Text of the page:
The Scottish Government has provided guidance on both key worker and vulnerable children categories and this is already within the public domain on the Scottish Government’s and Orkney Islands Council’s websites.

However, we will set it out here for you:

  • Category 1 – Health and Care workers directly supporting COVID-19 response, and associated staff; Health and Care workers supporting life threatening emergency work, as well as critical primary and community care provision; Energy suppliers; staff working in schools and nurseries.
  • Category 2 – All other Health and Care workers, and wider public sector workers providing emergency/critical welfare services (for example: fire, police, prisons, social workers), as well as those supporting our Critical National Infrastructure, without whom serious damage to the welfare of the people of Scotland could be caused.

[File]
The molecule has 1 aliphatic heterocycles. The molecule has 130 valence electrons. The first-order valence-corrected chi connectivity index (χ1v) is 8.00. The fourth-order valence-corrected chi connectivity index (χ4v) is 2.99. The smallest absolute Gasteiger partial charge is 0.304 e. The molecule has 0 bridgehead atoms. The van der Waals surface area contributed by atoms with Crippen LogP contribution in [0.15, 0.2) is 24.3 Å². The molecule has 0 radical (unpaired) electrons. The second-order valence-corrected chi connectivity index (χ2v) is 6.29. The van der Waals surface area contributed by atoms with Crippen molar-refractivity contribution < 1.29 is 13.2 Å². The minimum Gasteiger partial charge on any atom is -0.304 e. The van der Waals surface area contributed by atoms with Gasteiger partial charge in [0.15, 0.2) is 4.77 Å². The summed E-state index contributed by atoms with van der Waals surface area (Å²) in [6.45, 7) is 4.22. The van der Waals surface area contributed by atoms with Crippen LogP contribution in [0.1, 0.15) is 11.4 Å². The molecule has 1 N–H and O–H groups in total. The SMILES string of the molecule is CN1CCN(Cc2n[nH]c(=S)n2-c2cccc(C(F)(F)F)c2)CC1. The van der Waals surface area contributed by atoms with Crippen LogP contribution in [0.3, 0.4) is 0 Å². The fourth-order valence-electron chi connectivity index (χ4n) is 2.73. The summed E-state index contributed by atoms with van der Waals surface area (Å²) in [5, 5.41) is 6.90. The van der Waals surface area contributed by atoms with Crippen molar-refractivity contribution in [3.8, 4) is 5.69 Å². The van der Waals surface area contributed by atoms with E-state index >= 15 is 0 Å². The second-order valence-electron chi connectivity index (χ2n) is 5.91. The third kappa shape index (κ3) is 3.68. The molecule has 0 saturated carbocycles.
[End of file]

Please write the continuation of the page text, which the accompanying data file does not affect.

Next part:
• Category 3 – All workers (private, public or third sector) without whom there could be a significant impact on Scotland.

The Scottish Government has instructed local authorities to broaden the definition of vulnerability to ensure that children experiencing any significant disadvantage which may impact negatively on future attainment are included in this group.

Children and young people may be vulnerable because of factors related to their personal development, features of their family life, or because of wider influences that impact on them within their community.

Those children who were considered to be vulnerable prior to the pandemic should have been known to services and are likely to have had a child’s plan. The pandemic has brought others into this category.